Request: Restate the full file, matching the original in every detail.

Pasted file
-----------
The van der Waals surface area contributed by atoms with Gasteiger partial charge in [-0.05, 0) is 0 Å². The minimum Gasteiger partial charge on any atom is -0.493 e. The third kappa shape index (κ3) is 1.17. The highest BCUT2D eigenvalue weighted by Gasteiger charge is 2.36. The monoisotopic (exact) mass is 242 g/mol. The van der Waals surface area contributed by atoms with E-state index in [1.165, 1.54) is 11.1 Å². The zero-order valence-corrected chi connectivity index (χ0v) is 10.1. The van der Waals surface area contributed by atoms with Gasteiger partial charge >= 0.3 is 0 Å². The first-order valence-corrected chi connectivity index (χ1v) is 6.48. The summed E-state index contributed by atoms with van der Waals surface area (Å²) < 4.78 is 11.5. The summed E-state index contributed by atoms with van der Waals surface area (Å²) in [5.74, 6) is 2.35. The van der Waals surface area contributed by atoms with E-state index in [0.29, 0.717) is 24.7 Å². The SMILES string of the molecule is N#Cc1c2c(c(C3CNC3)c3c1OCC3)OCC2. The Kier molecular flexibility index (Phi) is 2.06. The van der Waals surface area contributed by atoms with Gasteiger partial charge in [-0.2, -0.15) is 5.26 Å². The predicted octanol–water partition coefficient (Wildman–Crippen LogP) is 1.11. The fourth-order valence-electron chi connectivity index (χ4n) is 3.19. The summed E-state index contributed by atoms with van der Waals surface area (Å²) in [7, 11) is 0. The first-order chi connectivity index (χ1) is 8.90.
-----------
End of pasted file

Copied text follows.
The van der Waals surface area contributed by atoms with Gasteiger partial charge in [-0.05, 0) is 0 Å². The minimum Gasteiger partial charge on any atom is -0.493 e. The third kappa shape index (κ3) is 1.17. The highest BCUT2D eigenvalue weighted by Gasteiger charge is 2.36. The monoisotopic (exact) mass is 242 g/mol. The van der Waals surface area contributed by atoms with E-state index in [1.165, 1.54) is 11.1 Å². The zero-order valence-corrected chi connectivity index (χ0v) is 10.1. The van der Waals surface area contributed by atoms with Gasteiger partial charge >= 0.3 is 0 Å². The first-order valence-corrected chi connectivity index (χ1v) is 6.48. The summed E-state index contributed by atoms with van der Waals surface area (Å²) < 4.78 is 11.5. The summed E-state index contributed by atoms with van der Waals surface area (Å²) in [5.74, 6) is 2.35. The van der Waals surface area contributed by atoms with E-state index in [0.29, 0.717) is 24.7 Å². The SMILES string of the molecule is N#Cc1c2c(c(C3CNC3)c3c1OCC3)OCC2. The Kier molecular flexibility index (Phi) is 2.06. The van der Waals surface area contributed by atoms with Gasteiger partial charge in [-0.2, -0.15) is 5.26 Å². The predicted octanol–water partition coefficient (Wildman–Crippen LogP) is 1.11. The fourth-order valence-electron chi connectivity index (χ4n) is 3.19. The summed E-state index contributed by atoms with van der Waals surface area (Å²) in [7, 11) is 0. The first-order chi connectivity index (χ1) is 8.90.